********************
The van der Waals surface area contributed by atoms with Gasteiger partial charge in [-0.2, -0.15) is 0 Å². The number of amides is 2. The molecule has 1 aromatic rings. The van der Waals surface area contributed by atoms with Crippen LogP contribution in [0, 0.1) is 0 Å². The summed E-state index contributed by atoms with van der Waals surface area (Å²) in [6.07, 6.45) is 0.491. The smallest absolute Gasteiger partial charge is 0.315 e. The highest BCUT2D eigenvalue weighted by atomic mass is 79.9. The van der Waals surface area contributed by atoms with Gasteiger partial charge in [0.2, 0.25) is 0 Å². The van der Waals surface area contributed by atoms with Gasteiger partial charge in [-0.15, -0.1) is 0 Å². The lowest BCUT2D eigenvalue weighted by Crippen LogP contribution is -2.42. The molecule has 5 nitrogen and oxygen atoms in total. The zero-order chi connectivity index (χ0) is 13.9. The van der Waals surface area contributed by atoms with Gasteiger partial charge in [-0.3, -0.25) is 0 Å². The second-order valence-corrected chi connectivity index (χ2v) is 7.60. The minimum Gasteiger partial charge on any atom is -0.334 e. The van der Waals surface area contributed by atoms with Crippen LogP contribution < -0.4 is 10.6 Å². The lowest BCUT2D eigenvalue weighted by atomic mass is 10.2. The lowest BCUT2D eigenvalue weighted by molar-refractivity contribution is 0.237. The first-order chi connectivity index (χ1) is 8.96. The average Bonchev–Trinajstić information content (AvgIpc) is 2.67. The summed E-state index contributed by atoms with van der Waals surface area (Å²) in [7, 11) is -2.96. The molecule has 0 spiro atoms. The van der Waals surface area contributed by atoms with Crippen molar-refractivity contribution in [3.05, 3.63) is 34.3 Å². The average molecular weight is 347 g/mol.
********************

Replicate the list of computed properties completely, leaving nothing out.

The van der Waals surface area contributed by atoms with Gasteiger partial charge in [-0.2, -0.15) is 0 Å². The number of amides is 2. The molecule has 1 aromatic rings. The van der Waals surface area contributed by atoms with Crippen LogP contribution in [0, 0.1) is 0 Å². The summed E-state index contributed by atoms with van der Waals surface area (Å²) in [6.07, 6.45) is 0.491. The smallest absolute Gasteiger partial charge is 0.315 e. The highest BCUT2D eigenvalue weighted by atomic mass is 79.9. The van der Waals surface area contributed by atoms with Gasteiger partial charge in [0.2, 0.25) is 0 Å². The van der Waals surface area contributed by atoms with Gasteiger partial charge in [-0.15, -0.1) is 0 Å². The lowest BCUT2D eigenvalue weighted by Crippen LogP contribution is -2.42. The molecule has 5 nitrogen and oxygen atoms in total. The zero-order chi connectivity index (χ0) is 13.9. The van der Waals surface area contributed by atoms with Gasteiger partial charge in [-0.3, -0.25) is 0 Å². The second-order valence-corrected chi connectivity index (χ2v) is 7.60. The minimum Gasteiger partial charge on any atom is -0.334 e. The van der Waals surface area contributed by atoms with Crippen LogP contribution < -0.4 is 10.6 Å². The lowest BCUT2D eigenvalue weighted by atomic mass is 10.2. The lowest BCUT2D eigenvalue weighted by molar-refractivity contribution is 0.237. The first-order chi connectivity index (χ1) is 8.96. The average Bonchev–Trinajstić information content (AvgIpc) is 2.67. The summed E-state index contributed by atoms with van der Waals surface area (Å²) in [7, 11) is -2.96. The molecule has 0 spiro atoms. The van der Waals surface area contributed by atoms with Crippen molar-refractivity contribution in [3.05, 3.63) is 34.3 Å². The average molecular weight is 347 g/mol.